Thoughts on Navigating Academia as a QTPOC
Point blank. I transitioned to academia from working in a community mental health setting and doing community organizing. I was generally surrounded by radical queer and trans people of colour (QTPOC) finding ways to survive and thrive in this fucked up world. I left artists, changemakers, creators of tomorrow, and activists to pursue my PhD. And it sucks.
To be clear, I knew going in that it was going to be bad. While I was applying, I told those close to me that I knew I would have to go in fighting. I knew that I didn’t want to apply to programs in cities or states where I wouldn’t be able to find QTPOC community outside of school to hold me through the long and arduous 5–7 years that is a Psychology PhD.
I knew it would be bad because I had completed a one-year master’s program at a predominantly white institution (PWI) and remembered how I had to fight, day in and day out, just to be heard. I remembered the casual microaggressions, the underlying racist comments, and the white obliviousness that make up the fabric of graduate student life at a PWI. And I remember it being this bad without even adding the research component into it; this was just classes. When you get into psychological research, things get even messier and more problematic (more on that another time).
I chose the best university that I could, a so-called “social justice oriented” program within a relatively diverse institution. I realize that academics are known for their surface-level diversity initiatives and complete failure and unwillingness to do the deep work it takes to create real equity and this program is no exception but — this was the best I could do in the context. Trust me when I say that the other institutions interviewed me because I checked off multiple diversity quotas for them (and because I had a bomb ass application, but let’s be real). They didn’t realize what it would actually mean to have a queer, genderfluid, mixed-race, Muslim immigrant in their program. My future advisor in this program at least seemed excited about the possibility of me shaking things up.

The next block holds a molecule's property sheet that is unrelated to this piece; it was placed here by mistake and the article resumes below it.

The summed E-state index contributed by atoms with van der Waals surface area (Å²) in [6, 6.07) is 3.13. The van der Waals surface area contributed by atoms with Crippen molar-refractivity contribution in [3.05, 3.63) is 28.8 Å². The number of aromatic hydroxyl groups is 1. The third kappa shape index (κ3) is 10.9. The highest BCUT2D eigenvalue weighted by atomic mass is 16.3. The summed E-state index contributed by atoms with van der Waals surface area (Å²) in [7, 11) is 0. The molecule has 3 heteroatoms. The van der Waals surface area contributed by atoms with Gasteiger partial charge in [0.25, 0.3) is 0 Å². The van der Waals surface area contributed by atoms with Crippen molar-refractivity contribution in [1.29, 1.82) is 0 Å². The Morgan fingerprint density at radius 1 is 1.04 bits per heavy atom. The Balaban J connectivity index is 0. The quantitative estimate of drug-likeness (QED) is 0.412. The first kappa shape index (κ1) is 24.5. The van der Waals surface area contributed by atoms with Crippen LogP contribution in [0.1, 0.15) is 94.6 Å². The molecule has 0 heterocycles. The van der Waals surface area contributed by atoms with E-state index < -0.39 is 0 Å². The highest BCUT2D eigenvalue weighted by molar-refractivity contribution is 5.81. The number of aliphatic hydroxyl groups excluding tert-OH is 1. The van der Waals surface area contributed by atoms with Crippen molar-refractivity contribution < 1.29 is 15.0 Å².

I don’t think he realized how much though.
Within my first semester, I have already gotten into multiple arguments with faculty members, specifically the ones I thought would be on “my side.” I was later told that these professors hold their “social justice” identities very dear to their hearts and don’t take kindly to when a student is “more left” than they are. I have been told that my language is too “black and white” and “all or nothing.” Essentially, that I don’t coddle the feelings of white folks when I speak and thus, I’m making them feel some type of way. I’ve been told that I can’t be “sloppy and critical,” that if I want to criticize the program then I must be on top of my game too.
When you are an activist in an academic setting, you are constantly questioning yourself. It is the feeling you have when you know that you’re right about something, you know it in your bones, and yet everyone around you is looking at you as if you’re tripping. When you are interrogated, over and over, made to produce research literature, articles, books to support your ideas and theories rather than have them believe your experiences. When you are made to produce the right literature, articles, and books, the “objective” ones, not the ones written by Black feminists or activists, but the ones written by the white academic forefathers.